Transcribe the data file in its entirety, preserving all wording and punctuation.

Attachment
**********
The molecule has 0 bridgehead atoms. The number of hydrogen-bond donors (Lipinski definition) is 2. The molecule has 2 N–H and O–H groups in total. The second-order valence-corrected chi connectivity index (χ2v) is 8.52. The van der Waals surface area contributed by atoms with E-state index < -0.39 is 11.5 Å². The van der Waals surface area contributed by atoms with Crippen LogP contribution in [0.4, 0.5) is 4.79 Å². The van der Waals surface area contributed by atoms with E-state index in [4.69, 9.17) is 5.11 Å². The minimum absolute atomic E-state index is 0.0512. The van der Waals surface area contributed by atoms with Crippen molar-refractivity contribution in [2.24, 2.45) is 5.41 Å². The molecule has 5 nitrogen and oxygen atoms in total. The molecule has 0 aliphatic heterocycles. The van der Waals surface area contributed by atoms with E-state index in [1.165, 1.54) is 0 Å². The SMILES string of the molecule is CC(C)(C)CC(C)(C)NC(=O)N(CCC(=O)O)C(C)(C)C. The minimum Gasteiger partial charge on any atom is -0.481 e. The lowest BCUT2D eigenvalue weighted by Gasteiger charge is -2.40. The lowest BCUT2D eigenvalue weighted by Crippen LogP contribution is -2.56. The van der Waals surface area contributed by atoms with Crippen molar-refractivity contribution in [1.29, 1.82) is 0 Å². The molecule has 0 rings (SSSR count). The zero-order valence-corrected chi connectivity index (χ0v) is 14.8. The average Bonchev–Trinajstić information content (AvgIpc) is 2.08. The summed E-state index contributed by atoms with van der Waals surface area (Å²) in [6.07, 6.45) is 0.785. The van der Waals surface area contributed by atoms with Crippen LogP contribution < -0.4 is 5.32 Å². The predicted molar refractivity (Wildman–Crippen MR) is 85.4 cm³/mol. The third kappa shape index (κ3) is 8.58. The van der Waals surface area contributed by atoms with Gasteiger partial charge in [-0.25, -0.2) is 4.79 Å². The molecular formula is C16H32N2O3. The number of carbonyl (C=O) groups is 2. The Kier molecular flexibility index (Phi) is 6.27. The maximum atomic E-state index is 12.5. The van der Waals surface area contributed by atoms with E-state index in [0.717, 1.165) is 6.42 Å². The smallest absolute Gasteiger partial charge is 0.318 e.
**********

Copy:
The molecule has 0 bridgehead atoms. The number of hydrogen-bond donors (Lipinski definition) is 2. The molecule has 2 N–H and O–H groups in total. The second-order valence-corrected chi connectivity index (χ2v) is 8.52. The van der Waals surface area contributed by atoms with E-state index < -0.39 is 11.5 Å². The van der Waals surface area contributed by atoms with Crippen LogP contribution in [0.4, 0.5) is 4.79 Å². The van der Waals surface area contributed by atoms with E-state index in [4.69, 9.17) is 5.11 Å². The minimum absolute atomic E-state index is 0.0512. The van der Waals surface area contributed by atoms with Crippen molar-refractivity contribution in [2.24, 2.45) is 5.41 Å². The molecule has 5 nitrogen and oxygen atoms in total. The molecule has 0 aliphatic heterocycles. The van der Waals surface area contributed by atoms with E-state index in [1.165, 1.54) is 0 Å². The SMILES string of the molecule is CC(C)(C)CC(C)(C)NC(=O)N(CCC(=O)O)C(C)(C)C. The minimum Gasteiger partial charge on any atom is -0.481 e. The lowest BCUT2D eigenvalue weighted by Gasteiger charge is -2.40. The lowest BCUT2D eigenvalue weighted by Crippen LogP contribution is -2.56. The van der Waals surface area contributed by atoms with Crippen molar-refractivity contribution in [1.29, 1.82) is 0 Å². The molecule has 0 rings (SSSR count). The zero-order valence-corrected chi connectivity index (χ0v) is 14.8. The average Bonchev–Trinajstić information content (AvgIpc) is 2.08. The summed E-state index contributed by atoms with van der Waals surface area (Å²) in [6.07, 6.45) is 0.785. The van der Waals surface area contributed by atoms with Crippen LogP contribution < -0.4 is 5.32 Å². The predicted molar refractivity (Wildman–Crippen MR) is 85.4 cm³/mol. The third kappa shape index (κ3) is 8.58. The van der Waals surface area contributed by atoms with Gasteiger partial charge in [-0.25, -0.2) is 4.79 Å². The molecular formula is C16H32N2O3. The number of carbonyl (C=O) groups is 2. The Kier molecular flexibility index (Phi) is 6.27. The maximum atomic E-state index is 12.5. The van der Waals surface area contributed by atoms with E-state index in [0.717, 1.165) is 6.42 Å². The smallest absolute Gasteiger partial charge is 0.318 e.